The top three categories of household spending across all levels of accessibility were current housing costs (such as rent, interest payments on mortgages, rates, home and content insurance, repairs and maintenance), food and non-alcoholic beverages, and transport costs (such as vehicle purchases and their ongoing running costs, public transport, taxi and ride sharing fares).


Graph 2 - PROPORTION OF HOUSEHOLD SPENDING ON HOUSING, FOOD AND TRANSPORT, by Metro ARIA, 2015-16
Graph - Proportion of household spending on housing, food and transport by Metropolitan Accessibility/Remoteness Index of Australia category in 2015-16
Source(s): Household Expenditure Survey, 2015-16


Current housing costs

Housing costs were consistently the largest household cost for all Metro ARIA classes. Households living in limited/low, moderate and high accessibility areas spent 18% to 19% of their weekly spending on housing. The majority of households in these areas were buying their home. In comparison, living in very high accessibility areas is more costly, accounting for 23% of household spending. The majority of these households were renting (48%).

Food and non-alcoholic beverages

Households in very high and limited/low accessibility areas tended to spend a similar amount per week on food and non-alcoholic beverages, $262 and $268 respectively. However there were differences in the types of food and beverages these households spent their money on. Households in very high accessibility areas spent less per week on bakery products, meat (excluding fish and seafood), dairy products, condiments, confectionery and non-alcoholic beverages, and more on meals out and fast food ($113) than households in limited/low accessibility areas ($86).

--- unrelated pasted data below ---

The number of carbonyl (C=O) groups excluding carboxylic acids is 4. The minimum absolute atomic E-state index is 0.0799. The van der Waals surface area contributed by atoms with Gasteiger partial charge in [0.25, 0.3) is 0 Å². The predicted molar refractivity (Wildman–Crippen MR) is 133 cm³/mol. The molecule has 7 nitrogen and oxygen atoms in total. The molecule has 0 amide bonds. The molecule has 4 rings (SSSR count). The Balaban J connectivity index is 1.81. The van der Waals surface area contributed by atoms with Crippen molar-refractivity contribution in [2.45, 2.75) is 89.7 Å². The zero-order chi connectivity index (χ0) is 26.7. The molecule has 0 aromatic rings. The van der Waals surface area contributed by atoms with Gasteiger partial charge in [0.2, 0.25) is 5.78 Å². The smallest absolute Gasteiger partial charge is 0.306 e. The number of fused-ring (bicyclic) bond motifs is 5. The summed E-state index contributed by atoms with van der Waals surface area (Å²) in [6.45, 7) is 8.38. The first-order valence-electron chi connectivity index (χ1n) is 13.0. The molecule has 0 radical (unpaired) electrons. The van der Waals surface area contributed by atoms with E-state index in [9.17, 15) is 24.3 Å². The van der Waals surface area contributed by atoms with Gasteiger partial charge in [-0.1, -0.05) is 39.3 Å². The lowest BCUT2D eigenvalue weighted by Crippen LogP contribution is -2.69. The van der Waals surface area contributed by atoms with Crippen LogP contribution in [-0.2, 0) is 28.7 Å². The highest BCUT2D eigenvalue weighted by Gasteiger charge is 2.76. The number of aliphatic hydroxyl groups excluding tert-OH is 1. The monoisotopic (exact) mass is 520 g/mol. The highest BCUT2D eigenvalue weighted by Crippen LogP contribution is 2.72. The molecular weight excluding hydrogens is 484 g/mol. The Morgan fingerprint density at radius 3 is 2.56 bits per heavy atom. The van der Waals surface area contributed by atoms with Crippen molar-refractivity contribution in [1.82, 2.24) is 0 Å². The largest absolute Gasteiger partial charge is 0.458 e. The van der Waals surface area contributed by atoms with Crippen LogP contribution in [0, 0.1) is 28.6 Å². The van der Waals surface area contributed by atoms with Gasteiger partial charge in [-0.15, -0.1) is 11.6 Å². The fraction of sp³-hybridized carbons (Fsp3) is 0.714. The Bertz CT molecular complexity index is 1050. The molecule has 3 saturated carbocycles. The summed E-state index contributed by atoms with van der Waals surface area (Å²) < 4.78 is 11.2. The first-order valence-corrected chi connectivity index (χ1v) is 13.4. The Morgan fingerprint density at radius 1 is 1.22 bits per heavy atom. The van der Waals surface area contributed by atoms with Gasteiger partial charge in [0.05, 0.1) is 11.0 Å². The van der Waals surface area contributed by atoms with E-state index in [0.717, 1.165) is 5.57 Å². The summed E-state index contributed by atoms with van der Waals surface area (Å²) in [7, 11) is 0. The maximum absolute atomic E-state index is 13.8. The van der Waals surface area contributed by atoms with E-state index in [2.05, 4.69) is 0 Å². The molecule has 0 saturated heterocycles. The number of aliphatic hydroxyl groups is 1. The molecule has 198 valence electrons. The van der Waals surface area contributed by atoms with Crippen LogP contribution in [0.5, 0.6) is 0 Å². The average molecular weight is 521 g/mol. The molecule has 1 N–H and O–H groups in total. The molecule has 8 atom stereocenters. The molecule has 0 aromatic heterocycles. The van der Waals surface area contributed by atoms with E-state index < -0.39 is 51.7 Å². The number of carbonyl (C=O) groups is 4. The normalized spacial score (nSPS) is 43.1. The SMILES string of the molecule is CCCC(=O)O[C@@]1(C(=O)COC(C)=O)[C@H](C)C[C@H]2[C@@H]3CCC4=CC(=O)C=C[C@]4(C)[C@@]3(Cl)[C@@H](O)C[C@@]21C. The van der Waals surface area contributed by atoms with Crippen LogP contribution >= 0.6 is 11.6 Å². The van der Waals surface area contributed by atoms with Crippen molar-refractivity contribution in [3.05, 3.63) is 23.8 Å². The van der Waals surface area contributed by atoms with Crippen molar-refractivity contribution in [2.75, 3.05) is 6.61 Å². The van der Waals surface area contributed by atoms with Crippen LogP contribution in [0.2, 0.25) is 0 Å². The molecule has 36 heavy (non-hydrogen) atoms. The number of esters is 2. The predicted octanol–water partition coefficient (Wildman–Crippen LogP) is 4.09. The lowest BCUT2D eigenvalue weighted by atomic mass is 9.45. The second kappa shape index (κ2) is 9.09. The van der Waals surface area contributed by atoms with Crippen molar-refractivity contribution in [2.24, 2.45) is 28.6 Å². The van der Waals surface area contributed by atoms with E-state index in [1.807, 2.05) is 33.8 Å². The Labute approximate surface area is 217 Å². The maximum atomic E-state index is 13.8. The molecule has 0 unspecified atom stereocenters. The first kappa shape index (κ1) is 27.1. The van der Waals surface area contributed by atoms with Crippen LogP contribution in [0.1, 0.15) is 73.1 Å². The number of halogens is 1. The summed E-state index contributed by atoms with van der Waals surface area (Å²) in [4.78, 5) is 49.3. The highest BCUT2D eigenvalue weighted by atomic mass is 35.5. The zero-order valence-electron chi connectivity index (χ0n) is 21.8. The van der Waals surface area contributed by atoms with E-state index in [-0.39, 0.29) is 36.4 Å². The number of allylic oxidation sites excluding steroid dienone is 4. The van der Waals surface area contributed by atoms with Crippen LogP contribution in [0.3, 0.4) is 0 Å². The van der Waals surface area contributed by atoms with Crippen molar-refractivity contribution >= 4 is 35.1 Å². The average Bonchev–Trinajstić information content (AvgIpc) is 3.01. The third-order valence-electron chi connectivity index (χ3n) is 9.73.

Transport

Higher housing costs are offset by lower expenditure in other areas. Households closest to services dedicated less of their weekly household spending on transport. Those households in very high and high accessibility areas spent 12% to 13% of their total spending on goods and services on transport costs, equating to between $189 and $190 per week. In contrast, households in moderate or limited/low accessibility areas spent the most on overall transport costs, at 15% to 16% of their total spending on goods and services ($223 to $268 per week).

As well as differences in the amount households spent per week on transport costs, there were also differences in the types of transport costs they spent their money on. Households with very high accessibility to services spent twice as much on public transport services than those in other accessibility areas ($12 per week compared to $6 to $7 per week). Those with very high accessibility to services also tended to spend less than all other areas on motor vehicle running costs such as fuels and oils ($33 per week) and registration and insurance ($30 per week). Households in limited/low accessibility areas were the highest spenders on motor vehicle fuel, at an average of $69 per week.


Graph 3 - AVERAGE WEEKLY HOUSEHOLD SPENDING ON SELECTED TRANSPORT CATEGORIES, by Metro ARIA, 2015-16
Graph - Average weekly household spending on selected transport categories by Metropolitan Accessibility/Remoteness Index of Australia category in 2015-16
Source(s): Household Expenditure Survey, 2015-16